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POSITIVE INFLUENCE

The Root Cause of Human Behavior

I apologize for taking so long to post this blog. A rogue spam robot identified this blog as a potential spam blog, and the folks at Blogger had me blocked for 20+ days while they personally inspected the blog. I would label this experience as a window into the dark side of technology--a side most of us will see sometime in the future.

Secondly, I hyperlinked the terms isomorphic, homologous, Applied Behaviour Analysis, Lean principles, and Six Sigma but the blog will not hold the links. So, you will have to Google the terms that are new for you.

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Participative Positive Reinforcement: The Power of Peer Reinforcement

Questions about how to positively reinforce someone (usually a question about what to say) and what to reinforce (what behavior should you reinforce) are frequently Googled.We arrive at our confusion by honest means—being reared in societies that have only recently evolved toward humanism; societies in which the model for management, parenting, and governing has been punitive; “spare the rod and spoil the child.”We tend to focus on the negative; on what is wrong—what’s been done improperly.Human history is one of grudging sparseness toward human accomplishment, manifesting a laconic reticence about commenting on the positive things others have done.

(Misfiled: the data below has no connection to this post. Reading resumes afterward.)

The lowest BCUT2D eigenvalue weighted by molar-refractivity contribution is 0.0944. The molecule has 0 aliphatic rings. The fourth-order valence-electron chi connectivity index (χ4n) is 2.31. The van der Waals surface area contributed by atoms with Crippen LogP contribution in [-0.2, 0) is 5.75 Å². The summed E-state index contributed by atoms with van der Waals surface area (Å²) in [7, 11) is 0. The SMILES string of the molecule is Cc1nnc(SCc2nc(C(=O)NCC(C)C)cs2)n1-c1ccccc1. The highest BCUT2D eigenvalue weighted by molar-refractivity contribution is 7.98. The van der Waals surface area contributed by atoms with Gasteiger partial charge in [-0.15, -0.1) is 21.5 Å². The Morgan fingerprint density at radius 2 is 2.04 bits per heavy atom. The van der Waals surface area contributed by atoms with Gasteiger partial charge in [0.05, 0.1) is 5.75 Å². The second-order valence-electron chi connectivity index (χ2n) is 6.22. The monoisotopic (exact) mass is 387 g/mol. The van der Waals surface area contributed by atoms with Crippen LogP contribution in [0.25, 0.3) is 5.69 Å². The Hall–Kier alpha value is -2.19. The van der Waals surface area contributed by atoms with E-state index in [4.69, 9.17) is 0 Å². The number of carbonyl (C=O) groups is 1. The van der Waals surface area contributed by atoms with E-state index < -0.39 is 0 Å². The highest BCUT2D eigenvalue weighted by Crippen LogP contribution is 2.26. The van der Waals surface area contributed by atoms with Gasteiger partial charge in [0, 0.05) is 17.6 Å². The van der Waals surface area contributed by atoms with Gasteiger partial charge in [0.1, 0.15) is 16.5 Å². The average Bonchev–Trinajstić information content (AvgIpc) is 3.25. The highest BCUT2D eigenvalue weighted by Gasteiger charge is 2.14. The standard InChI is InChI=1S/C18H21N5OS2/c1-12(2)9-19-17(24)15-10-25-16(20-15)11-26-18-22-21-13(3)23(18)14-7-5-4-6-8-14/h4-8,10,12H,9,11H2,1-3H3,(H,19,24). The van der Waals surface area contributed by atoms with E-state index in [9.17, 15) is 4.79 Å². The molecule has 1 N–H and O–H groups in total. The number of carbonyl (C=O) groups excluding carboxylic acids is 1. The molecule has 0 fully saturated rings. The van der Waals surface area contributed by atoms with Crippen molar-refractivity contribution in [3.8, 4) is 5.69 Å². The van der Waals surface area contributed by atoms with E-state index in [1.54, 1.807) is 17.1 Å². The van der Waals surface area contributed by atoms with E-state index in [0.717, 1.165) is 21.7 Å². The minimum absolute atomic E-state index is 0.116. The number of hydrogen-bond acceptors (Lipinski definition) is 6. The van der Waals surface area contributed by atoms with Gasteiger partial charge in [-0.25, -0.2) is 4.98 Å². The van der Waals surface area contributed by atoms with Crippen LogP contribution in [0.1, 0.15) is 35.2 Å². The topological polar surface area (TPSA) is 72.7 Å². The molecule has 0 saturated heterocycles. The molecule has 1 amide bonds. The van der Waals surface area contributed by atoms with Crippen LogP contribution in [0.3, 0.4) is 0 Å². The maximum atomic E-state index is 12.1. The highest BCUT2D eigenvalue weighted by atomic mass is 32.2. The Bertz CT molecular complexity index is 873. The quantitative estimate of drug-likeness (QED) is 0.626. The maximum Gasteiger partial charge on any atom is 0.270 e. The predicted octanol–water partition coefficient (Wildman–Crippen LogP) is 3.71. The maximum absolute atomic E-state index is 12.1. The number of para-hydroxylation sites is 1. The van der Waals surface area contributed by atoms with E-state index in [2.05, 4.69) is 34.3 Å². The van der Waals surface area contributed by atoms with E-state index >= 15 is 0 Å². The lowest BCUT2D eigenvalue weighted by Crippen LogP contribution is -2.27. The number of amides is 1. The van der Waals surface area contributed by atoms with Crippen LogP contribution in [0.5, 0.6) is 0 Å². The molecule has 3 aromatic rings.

In the 1953 movie, Hobson’s Choice, Charles Laughton plays Henry Hobson, the overbearing and autocratic owner of a bootmaker’s shop in 19th century Lancashire. In one scene, Mr. Hobson castigates one of his best customers (in her absence, of course) because she told the man who made her boots (“the finest I [sic] have ever put on my feet") how well he had done.After she leaves, the enraged Mr. Hobson erupts to say, “Doesn’t she know better than to praise a workman to his face.”

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What the (Bleep) do I know About Positive Reinforcement?

I have implemented positive reinforcement systematically at more business sites than any practicing OBM consultant.What relevance does that have for this blog, my comments about the best way to positively reinforce an employee—what works or does not work in Organizational Behavior Management (OBM)?It means I’ve made more mistakes than you can ever make and I may have learned something from them.

Behavior change—that was my objective. I walked into over 100 separate business sites over a 35 year period and baselined their key performance variables; quantity, quality, timeliness, waste, efficiency—I took a snapshot of their business scorecard because my job was to get all those numbers up. I was being paid by the plant manager or corporate leadership to reduce turnover and absenteeism and at the same time get all the performance numbers up—significantly!

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The Case for Participative Positive Reinforcement

In the last 30 years, I’ve implemented performance improvement initiatives in a wide variety of business environments. My objective has been to train leadership, managers, and supervisors to apply behavioral technology—behavior change strategies derived from 70 years of scientific research on human behavior. Prior to implementing behavioral technology in business and industry, I had worked in a mental hospital for several years using behavioral principles to help patients decrease the frequency of problem behaviors (behaviors that were seen by the public as “crazy,” inappropriate or destructive) and increase the frequency of productive behaviors (behaviors that allowed them to socialize appropriately, hold down a job and function at home and in their community.)

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